Situation 2: A firm makes one or several electronic products and then stops making them, but still makes others. They still need to submit Annual Reports, but the models they stopped are marked as discontinued effective on a certain date. We no longer expect to find those models in the Annual Report.
If your company prefers not to wait to submit an Annual Report, you may also submit a letter listing all the models and Accession numbers that are being acquired by another company. This letter serves as a report supplement for each Accession number and the CDRH Document Management Center will update each Accession number to reflect the new ownership. It would be expected that the new certifying manufacturer would submit a new supplement for each model describing any changes introduced by the firm that affects its compliance to the performance standard, such as component changes, the new certification and identification label, maybe other labels, the firm's own quality control inspection & testing procedures, and a new Operator's manual as soon as they are printed.
Q11) Where do I send my report?
Please send your report to our mailing addresses:
U.S. Food and Drug Administration
Center for Devices and Radiological Health
Document Mail Center – WO66-G609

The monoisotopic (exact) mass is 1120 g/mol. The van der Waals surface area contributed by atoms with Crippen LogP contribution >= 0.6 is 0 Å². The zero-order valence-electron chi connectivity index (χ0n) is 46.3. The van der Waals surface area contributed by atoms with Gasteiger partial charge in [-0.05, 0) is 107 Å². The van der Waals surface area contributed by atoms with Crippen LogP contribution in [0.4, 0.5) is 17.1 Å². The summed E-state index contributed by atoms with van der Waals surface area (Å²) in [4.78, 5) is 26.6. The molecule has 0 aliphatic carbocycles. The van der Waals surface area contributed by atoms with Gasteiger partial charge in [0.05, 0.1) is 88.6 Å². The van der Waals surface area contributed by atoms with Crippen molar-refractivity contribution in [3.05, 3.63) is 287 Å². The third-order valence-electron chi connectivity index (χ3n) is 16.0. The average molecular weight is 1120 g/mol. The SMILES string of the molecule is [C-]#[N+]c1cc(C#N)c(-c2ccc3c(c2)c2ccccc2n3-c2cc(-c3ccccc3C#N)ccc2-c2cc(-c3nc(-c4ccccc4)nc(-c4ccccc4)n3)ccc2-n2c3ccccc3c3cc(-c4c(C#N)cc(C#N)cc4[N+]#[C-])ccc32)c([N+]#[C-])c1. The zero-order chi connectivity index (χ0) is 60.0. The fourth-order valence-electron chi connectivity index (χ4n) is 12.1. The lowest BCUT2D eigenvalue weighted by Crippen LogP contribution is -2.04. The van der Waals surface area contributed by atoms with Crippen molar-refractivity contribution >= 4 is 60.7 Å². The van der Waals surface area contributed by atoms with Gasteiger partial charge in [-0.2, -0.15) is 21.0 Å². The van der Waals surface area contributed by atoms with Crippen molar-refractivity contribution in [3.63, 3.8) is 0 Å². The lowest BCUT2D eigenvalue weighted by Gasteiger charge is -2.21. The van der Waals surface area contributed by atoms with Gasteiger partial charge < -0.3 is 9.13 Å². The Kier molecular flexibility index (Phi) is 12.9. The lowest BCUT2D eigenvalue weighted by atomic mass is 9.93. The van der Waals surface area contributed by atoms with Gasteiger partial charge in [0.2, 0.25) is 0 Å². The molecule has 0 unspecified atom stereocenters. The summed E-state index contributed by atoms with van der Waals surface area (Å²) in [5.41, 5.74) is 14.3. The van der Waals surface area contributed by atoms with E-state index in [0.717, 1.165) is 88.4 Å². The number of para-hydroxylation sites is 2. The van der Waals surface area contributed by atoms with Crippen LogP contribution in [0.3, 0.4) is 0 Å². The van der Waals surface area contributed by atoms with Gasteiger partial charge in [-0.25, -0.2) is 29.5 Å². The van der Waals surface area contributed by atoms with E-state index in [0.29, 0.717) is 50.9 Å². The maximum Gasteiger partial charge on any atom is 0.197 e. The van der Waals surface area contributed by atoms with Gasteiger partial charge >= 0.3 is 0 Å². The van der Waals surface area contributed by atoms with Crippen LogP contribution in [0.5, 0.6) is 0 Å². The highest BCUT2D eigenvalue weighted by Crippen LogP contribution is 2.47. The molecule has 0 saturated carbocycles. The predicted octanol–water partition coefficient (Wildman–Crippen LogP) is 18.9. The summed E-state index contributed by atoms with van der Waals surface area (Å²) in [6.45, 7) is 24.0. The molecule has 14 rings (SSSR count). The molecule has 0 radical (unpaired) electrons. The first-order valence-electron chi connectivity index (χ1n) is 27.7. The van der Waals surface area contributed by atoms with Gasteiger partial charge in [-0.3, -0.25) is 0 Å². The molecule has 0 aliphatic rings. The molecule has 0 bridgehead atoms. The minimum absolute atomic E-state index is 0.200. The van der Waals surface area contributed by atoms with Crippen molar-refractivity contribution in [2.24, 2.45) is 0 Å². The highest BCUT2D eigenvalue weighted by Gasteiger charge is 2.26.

10903 New Hampshire Avenue
Silver Spring, MD 20993-0002
Alternatively, when you want to submit a report or correspondence using our electronic submissions software, follow the instructions found at: FDA eSubmitter
Q12) May I submit reports and correspondence to CDRH via email?
No. We cannot accept documents from industry via email.
If you want to submit paper reports or eSubmitter submissions on CD, please mail your paper documents or eSubmitter on CD (with a signed cover letter) to Addresses for Electronic Product Radiation Control Reports and Recordkeeping.
You may use the FDA eSubmitter software and submit documents electronically. The eSubmitter software correctly packages and the FDA Gateway authenticates and validates electronic submissions for routing to CDRH. In some instances CDRH staff may request that documents be submitted by email, but this may only be done following a specific request from CDRH.
Q13) If I want to sell my product immediately, is it acceptable to initially submit an incomplete product report?
No. The reports you submit must contain all of the information required by the applicable regulation (21 CFR 1002.10 through 1002.12). If CDRH has published a reporting guide for your product, please follow the format and organization in the reporting guide when preparing your report please see Records and Reporting (Radiation-Emitting Products) or use the FDA eSubmitter electronic reports software to prepare your report.
If you have submitted a report on a product and have not yet received your acknowledgement letter, please wait at least one month before contacting DCC.
Q14) What is the purpose of the acknowledgement of receipt letter?
The CDRH acknowledgement letter is intended to tell you:
- your report has arrived;
- it has been entered into our database; and
- your report’s accession number.
An acknowledgement of receipt letter is not an approval of your product nor does it mean that your report is adequate.
Q15) What is an accession number?